Well it really depends on the resources you have versus the competitive landscape and the passion of the team. So there’s a limited amount of highly talented people in the world – they tend to be more sought after and then when people become established it’s very hard to displace a brand. So right now if you have Deadline Hollywood if you want to compete with Deadline Hollywood, you would have to have somebody as good as Nikki Finke and the rest of the people on that team. So you would have to steal them, make them, or find them, and that’s a lot of work and could be a lot of effort.

Now before that, there really wasn’t anybody except for Hollywood Reporter and Variety so to compete with that they needed to do something different, and what they did was they found new voices, they grew them over time, and they invested in quality and having scoops and now Deadline gets read more than Variety and Hollywood Reporter in a lot of cases. So that’s the kind of work that it all takes. It doesn’t mean you can’t displace the person there but you have to either have some unique technological innovation or strategy that beats them or you need to have resources and resources definitely means money or distribution or a combination of those things.

If somebody were to approach you with a business idea, would their passion and team override what the idea is? Do you know what I’m saying?

No. No I mean, as an angel investor you’re going to have a certain number of bets you can place – in my case it can be five a year, 10 a year – I’m going to place them very strategically. I want to see all the things that I need flicked on. So you know, that means I want to be in love with the founder and think they have great passion; I want to be in love with the idea; I want to be in love with the execution; I want to be in love with the market; I want to be in love with the team; I want to be in love with the strategy.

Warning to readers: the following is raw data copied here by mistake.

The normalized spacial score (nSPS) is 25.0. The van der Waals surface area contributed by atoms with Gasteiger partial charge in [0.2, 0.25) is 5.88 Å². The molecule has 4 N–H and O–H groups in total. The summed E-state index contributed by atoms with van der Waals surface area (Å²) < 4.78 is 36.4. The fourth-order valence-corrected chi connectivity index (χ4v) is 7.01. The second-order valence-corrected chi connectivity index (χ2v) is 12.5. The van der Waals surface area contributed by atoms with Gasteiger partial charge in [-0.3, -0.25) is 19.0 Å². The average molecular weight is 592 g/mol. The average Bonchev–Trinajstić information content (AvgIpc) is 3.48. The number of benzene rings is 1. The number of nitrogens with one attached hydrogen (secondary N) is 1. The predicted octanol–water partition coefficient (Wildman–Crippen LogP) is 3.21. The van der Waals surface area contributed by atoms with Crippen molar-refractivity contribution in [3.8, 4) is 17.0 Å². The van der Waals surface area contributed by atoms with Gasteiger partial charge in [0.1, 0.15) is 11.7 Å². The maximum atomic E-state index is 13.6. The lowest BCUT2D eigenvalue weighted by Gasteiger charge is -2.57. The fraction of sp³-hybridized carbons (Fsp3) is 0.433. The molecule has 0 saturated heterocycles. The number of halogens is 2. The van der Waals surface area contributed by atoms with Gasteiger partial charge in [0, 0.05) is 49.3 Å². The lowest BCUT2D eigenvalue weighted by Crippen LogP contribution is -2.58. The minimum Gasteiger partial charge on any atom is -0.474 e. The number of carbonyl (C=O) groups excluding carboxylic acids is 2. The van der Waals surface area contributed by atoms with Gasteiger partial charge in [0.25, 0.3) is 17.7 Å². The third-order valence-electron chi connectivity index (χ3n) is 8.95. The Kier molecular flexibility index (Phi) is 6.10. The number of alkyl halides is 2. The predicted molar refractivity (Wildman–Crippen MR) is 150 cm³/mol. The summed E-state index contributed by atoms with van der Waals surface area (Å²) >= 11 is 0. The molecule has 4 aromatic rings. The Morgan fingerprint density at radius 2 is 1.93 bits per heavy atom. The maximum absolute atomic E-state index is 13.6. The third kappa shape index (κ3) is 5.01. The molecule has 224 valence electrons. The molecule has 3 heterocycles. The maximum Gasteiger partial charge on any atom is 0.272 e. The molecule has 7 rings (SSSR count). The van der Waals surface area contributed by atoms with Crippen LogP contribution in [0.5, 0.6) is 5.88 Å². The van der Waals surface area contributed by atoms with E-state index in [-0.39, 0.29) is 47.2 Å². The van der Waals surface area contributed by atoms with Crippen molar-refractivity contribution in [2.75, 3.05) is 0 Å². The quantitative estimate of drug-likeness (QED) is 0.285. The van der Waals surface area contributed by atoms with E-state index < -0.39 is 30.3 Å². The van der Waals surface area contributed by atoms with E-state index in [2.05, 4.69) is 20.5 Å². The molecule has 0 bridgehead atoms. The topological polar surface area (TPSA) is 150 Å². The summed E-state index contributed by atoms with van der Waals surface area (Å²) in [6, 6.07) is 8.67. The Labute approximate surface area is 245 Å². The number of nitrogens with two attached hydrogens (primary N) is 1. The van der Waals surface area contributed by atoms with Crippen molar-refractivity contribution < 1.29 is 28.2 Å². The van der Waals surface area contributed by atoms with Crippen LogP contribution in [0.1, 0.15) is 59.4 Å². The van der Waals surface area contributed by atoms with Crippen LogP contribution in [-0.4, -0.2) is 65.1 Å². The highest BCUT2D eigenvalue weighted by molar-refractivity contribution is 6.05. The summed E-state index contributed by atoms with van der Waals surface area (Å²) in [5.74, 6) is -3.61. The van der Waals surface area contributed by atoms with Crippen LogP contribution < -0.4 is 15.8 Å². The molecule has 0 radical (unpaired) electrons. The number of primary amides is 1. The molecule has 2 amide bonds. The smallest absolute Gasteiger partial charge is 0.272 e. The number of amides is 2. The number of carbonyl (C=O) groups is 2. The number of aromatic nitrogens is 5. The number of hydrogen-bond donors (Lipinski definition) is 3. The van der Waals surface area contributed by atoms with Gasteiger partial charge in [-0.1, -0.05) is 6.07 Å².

What are the projects right now that do you have invested in that you are most passionate about?

The one that is definitively the most successful right now is Uber, which is a car service company that I was one of the first angel investors in and it’s done extraordinarily. I’m very privileged to be invested in it. You take out your phone and click that you want a car, a car comes to you and you get in, you get out, and it seems like a very simple idea but when I saw it Travis Kalanick has just executed so brilliantly and flawlessly that they took away four or five of the most painful things about getting a cab – like having to pick up the phone and talk to a dispatcher who is yelling and screaming to a microphone while she or he was talking to you on the phone. Like knowing when the cab is going to arrive because you can see it on a map. Paying the cab driver and waiting 15 minutes for your credit card to clear. Having a good cab driver because you can rate the cab drivers therefore the cab drivers are not going to behave badly because they know they’re going to be rated. Bad behavior on the part of customers was eliminated because the cab drivers rate the customers. Just so many things were made better by the process, well that’s relentless focus on making the product great that it started to get traction and once it have traction a great product, sky’s the limit.


You’ve been the talk of the town lately in the Youtube space from you wrote a blog post about why you didn’t want their second year of funding and you also wrote a Youtube Bill of Rights. I know you kind of outlined this in those blog posts already but what would you say is the basic groundwork that all aspiring Youtube stars need to establish in order to see some sort of success like long-term?